Surprisingly, this film is one of the least bloodiest horror films of all time. This is because Tobe Hooper intended to make the movie for a "PG" rating, by keeping violence moderate, language mild, and having most of the horror implied offscreen rather than shown in great detail onscreen. However, this plan had actually backfired, and made the film even more horrifying. Because despite cutting and repeated submissions, the Ratings Board insisted on an "X" rating, and it wasn't until the film received the "R" rating when Hooper gave up and released it. Hooper had a similar ratings problem with the sequel.
Even in his lift boots, Gunnar Hansen could run faster than Marilyn Burns, so he had to do random things when chasing her through the woods (you'll notice in one head-on shot that he starts slicing up tree branches in the background).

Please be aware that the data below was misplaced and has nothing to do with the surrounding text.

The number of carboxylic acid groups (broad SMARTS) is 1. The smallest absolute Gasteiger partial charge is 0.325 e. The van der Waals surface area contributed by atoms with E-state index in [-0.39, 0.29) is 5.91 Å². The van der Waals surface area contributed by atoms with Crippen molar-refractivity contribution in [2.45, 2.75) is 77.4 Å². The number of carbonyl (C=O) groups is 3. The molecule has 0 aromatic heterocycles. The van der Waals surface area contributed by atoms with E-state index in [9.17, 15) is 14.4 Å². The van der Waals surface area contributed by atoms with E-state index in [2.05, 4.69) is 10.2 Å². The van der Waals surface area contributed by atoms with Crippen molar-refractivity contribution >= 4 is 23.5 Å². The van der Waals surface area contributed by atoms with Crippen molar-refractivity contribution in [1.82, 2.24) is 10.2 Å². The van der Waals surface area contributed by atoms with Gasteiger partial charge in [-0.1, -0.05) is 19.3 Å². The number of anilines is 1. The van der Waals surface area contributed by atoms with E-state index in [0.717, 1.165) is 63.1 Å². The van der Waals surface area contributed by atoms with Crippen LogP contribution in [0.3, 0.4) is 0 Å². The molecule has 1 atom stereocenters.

Tobe Hooper allowed Gunnar Hansen to develop Leatherface as he saw fit, under his supervision. Hansen decided that Leatherface was mentally handicapped and never learned to talk properly, so he went to a school for the mentally handicapped and watched how they moved and listened to them talk to get a feel for the character. He also tried his best to make his portrayal as non-offensive as he could. Many fans including those who are mentally handicapped, say he succeeded.
A still photo, taken during filming of the entire "Sawyer" family posing outside the house as a gag, was found and stolen from the set by a visiting German reporter, who took it back to West Germany with him, and the image of the family eventually became the advertising poster for the first release of the movie in West Germany.